3. Mark a horizontal line across the front of the first set of (10) towers every 6" starting 9" from the bottom for (8) lines.
  4. Using a Oscillating Multifunction Power Tool with the straight cut bit, cut a 2" slice on the drawn lines.
  5. Using the Electric Heat Gun soften the plastic for a few seconds (approx. 15-30 seconds depending on wattage of your heat gun) 3" above and 3" below the cut. The PVC will start to pucker or sink and takes on the appearance of wet saggy paper.
  6. Use your wood template to slide into the softened PVC at the cut. Hold in place for approximately 30 seconds. - See It!
  7. Repeat for remaining slots in the tower.
  8. Drill a 3/16" hole on the top, back side of the tower to put the screw for the tower hanger. - See It!
Part 2: Water Return
Water Return Cut List
  1. From a 10' sections of 4" PVC gutters
    1. Cut (4) sections at 46"
Water Return Assembly Instructions
  1. Identify the right and left gutter end caps. - See It!
  2. Test fit end caps on the sections of gutter.
    1. We roughed up the gutter plastic with some 150 grit sandpaper where the caps overlap the gutter (about 5/8") for a better adhesion.
  3. Spread a liberal bead of silicone PVC adhesive on the inside overlapping edge of the end caps.
  4. Carefully fit the end cap on the gutter making sure glue contacts all around the gutter material.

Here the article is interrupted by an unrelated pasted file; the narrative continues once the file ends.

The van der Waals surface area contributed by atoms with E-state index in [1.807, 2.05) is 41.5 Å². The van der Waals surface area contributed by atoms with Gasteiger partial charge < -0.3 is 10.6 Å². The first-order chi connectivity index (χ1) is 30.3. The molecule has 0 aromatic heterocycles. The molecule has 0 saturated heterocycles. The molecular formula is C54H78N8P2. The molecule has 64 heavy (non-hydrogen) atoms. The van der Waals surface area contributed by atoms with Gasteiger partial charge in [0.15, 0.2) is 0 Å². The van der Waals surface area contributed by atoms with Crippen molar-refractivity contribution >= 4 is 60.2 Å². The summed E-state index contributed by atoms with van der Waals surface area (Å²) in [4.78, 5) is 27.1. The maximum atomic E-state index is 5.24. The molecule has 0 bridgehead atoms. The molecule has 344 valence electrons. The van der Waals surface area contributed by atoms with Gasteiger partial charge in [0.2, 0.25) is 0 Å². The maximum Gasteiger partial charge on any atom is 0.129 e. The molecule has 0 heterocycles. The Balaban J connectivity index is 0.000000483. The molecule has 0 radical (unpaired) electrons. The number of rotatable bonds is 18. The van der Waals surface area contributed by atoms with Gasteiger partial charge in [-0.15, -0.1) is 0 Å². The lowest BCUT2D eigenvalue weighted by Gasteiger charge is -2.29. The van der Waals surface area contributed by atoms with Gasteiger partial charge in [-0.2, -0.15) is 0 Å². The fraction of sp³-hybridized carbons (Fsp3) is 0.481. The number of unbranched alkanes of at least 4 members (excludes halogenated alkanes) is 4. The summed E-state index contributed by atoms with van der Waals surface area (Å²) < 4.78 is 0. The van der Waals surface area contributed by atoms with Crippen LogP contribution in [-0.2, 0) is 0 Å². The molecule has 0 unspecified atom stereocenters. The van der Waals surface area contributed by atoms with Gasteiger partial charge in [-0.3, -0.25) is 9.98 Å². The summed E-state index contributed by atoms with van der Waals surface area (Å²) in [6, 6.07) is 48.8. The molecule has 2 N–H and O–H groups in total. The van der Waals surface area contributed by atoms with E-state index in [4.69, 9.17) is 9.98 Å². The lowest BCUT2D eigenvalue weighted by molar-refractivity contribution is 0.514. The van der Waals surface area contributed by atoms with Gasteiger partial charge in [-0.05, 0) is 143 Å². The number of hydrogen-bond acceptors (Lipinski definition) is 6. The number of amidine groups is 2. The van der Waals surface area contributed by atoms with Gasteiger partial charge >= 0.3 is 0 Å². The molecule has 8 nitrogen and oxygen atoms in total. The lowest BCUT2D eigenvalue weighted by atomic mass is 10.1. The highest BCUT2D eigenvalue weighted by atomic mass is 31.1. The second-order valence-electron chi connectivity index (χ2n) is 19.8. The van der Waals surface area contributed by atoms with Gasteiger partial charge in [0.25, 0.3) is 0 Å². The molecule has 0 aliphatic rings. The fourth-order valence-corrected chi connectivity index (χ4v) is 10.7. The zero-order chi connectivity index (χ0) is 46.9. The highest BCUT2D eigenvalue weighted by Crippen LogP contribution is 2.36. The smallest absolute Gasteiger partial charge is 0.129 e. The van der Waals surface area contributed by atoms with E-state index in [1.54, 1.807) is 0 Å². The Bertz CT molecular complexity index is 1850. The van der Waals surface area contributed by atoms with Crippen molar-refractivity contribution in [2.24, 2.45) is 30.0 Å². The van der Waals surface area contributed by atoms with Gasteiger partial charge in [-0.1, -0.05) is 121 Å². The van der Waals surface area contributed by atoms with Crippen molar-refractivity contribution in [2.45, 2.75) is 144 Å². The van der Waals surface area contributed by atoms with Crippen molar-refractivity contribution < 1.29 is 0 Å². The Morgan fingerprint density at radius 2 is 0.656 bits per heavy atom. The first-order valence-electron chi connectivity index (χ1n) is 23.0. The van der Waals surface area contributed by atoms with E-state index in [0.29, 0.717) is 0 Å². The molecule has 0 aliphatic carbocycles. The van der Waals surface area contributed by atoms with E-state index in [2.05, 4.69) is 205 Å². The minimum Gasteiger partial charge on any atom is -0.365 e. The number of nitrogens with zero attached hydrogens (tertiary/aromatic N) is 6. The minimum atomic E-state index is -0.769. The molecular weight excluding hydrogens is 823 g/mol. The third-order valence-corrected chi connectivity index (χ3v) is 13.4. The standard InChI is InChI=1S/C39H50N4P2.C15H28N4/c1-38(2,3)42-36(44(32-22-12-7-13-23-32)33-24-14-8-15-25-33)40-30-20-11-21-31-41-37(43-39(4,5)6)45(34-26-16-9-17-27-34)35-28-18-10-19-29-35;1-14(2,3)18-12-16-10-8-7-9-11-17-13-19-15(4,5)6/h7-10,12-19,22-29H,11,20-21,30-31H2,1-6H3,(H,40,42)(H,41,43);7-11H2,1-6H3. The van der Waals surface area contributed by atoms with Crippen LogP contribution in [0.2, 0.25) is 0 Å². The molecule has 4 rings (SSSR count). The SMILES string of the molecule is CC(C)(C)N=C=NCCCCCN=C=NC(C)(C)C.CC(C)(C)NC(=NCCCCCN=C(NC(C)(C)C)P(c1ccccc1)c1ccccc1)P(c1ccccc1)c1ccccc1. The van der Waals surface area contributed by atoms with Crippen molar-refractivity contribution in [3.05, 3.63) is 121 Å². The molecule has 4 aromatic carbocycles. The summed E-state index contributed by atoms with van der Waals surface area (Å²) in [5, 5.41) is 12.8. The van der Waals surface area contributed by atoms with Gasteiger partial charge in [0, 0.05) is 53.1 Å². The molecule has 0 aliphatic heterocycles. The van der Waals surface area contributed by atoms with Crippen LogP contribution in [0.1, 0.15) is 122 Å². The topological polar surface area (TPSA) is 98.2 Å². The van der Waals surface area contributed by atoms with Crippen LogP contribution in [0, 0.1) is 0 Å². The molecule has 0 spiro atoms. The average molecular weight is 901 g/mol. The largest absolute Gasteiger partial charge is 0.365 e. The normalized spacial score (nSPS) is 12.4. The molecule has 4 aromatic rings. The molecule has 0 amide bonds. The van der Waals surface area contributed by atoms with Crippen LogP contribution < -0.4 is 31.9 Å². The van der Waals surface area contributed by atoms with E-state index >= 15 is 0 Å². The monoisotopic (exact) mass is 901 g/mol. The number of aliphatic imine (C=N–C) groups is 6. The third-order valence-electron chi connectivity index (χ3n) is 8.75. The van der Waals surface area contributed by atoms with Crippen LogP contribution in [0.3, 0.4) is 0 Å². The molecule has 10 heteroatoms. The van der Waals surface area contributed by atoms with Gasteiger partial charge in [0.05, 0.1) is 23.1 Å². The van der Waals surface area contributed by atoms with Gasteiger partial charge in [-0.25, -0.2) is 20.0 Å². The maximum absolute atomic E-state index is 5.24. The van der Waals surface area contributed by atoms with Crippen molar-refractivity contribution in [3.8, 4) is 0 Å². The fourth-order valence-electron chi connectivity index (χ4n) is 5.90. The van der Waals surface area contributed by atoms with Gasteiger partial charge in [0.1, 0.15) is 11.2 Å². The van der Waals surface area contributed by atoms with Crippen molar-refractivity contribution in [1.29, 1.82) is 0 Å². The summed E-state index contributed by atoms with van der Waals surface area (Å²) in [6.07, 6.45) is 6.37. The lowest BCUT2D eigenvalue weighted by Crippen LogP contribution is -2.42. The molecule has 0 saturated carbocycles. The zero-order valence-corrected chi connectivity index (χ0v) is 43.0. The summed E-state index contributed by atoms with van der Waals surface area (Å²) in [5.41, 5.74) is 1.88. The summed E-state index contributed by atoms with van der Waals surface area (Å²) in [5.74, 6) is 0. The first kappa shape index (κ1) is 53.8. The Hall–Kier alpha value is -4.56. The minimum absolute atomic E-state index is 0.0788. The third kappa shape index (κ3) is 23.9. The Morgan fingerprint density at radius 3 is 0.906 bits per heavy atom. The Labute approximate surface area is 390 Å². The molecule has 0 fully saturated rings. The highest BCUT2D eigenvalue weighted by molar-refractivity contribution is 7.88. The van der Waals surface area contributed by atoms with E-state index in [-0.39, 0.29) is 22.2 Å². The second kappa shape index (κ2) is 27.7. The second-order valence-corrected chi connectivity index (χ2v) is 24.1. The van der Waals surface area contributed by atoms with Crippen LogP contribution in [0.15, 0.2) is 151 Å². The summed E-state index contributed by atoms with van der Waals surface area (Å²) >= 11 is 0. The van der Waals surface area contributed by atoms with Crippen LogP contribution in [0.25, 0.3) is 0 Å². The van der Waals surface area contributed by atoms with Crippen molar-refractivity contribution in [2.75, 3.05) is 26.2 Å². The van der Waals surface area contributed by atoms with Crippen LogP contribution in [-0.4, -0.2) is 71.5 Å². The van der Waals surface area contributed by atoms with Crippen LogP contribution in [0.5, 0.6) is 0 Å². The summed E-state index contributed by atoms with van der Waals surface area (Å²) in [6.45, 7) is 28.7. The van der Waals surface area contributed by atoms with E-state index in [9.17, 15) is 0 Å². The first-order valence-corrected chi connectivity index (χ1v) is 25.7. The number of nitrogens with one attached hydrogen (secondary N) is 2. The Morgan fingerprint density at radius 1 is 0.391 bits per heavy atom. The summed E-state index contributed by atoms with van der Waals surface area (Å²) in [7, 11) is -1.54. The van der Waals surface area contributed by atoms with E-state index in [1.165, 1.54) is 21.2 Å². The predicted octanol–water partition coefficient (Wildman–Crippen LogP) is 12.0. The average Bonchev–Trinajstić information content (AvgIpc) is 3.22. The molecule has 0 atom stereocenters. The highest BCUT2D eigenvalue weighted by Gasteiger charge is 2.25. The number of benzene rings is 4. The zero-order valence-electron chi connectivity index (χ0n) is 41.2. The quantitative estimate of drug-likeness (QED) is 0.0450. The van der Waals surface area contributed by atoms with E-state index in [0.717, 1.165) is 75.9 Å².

1. We used our finger to push excess adhesive around the edge of the gutter and cap to ensure good contact.
  5. Place a piece of masking tape or other easily removable tape on the cap till the recommended dry time.
  6. Repeat for other 3 sides and set aside till dry.

Water Supply/Return

We choose 3/4" PEX for the main water supply lines for it's potable water safety properties and the ease of installation because we had a PEX crimp installation tool. CPVC would also be an excellent choice if the crimp tool was not available, CPVC is also certified for potable water but requires glue and joint connectors for assembly.

Water Supply/Return Overview

The water supply is laid out so there is a single rise that forks at the center cross piece of the main leg. This design was implemented to reduce the overall height load on the water pump. Instead of (2) 6' rises reducing overall water flow, the rise is slightly more efficient to the pump.